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How to Use Milky Spore

By Heide Braley ; Updated September 21, 2017

Milky spore is an interesting solution for an aggravating problem--beetles and grubs. Just about the time of spring and early summer when you are so proud of your plants and how well they are growing, you notice the holes in your leaves and brown patches in your lawn. The beetles have emerged and are eating your favorite roses and fruit trees, among other plants, and their larval stage, the grubs, are eating your grass roots. Milky spore is a bacterium that is spread on the soil for the grubs to eat. It multiplies in their gut, causing them to die and then spreading millions more spores through the soil. There are several criteria for effective treatment.

Check the soil for a grub count. The only way the milky spore nematodes will spread is if they are ingested by the grubs. If you don't have enough grubs, the nematodes will not spread. Cut a square foot section in your lawn and lift the turf. Turn it over and count the number of grubs you can find. If there are less than twelve, you do not need to apply the milky spore.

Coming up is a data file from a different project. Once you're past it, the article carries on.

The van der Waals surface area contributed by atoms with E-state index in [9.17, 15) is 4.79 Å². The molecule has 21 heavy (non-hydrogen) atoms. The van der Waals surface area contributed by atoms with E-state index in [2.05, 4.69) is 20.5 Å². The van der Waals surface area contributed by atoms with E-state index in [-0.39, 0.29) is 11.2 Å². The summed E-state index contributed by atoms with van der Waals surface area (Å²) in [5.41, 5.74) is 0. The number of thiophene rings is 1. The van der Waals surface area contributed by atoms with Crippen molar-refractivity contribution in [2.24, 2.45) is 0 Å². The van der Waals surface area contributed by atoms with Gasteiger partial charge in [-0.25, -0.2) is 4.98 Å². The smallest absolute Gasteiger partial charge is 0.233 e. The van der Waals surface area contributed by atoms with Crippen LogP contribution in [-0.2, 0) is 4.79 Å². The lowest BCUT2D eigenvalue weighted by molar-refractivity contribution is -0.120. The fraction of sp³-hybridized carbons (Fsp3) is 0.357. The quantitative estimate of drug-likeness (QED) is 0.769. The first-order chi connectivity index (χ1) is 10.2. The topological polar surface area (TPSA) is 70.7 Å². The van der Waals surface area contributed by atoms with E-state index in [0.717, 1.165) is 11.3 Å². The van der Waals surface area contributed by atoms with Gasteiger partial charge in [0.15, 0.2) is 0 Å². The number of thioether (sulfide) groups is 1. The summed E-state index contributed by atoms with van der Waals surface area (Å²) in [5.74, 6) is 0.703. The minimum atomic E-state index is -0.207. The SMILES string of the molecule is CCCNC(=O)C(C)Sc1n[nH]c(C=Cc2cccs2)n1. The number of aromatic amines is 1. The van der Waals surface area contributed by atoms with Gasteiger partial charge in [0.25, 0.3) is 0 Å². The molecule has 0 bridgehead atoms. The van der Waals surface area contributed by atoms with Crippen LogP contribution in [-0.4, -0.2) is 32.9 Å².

Measure the temperature of the soil. You can do this with a regular meat thermometer. The milky spore nematodes are sensitive to cold and heat. The idea temperature for effective treatment is right around 70 degrees, which is usually reached around May, or earlier in southern states. Apply the powder or granules first thing in the morning.

Water the soil before and after application. The nematodes will actually swim through the soil, so make sure it is well moistened before you apply the spore, and then add another 1/4 inch of water after you apply it. Try to apply the milky spore in a dry spell so there is not too much rain washing the milky spore nematodes to another area. Water the area every day for a week.

Allow time for the cycle of growth to occur with the beetles. If you live in an area where you can expect more than four months in which the soil will stay at 70 degrees, then the control will be almost complete in one growing season. However, in areas where cool weather sets in after three or four months of growing time, you can expect to have to wait two or three years for the nematodes to spread through the soil.

 

Things You Will Need

  • Milky spore powder

About the Author

 

Maryland resident Heide Braley is a professional writer who contributes to a variety of websites. She has focused more than 10 years of research on botanical and garden articles and was awarded a membership to the Society of Professional Journalists. Braley has studied at Pennsylvania State University and Villanova University.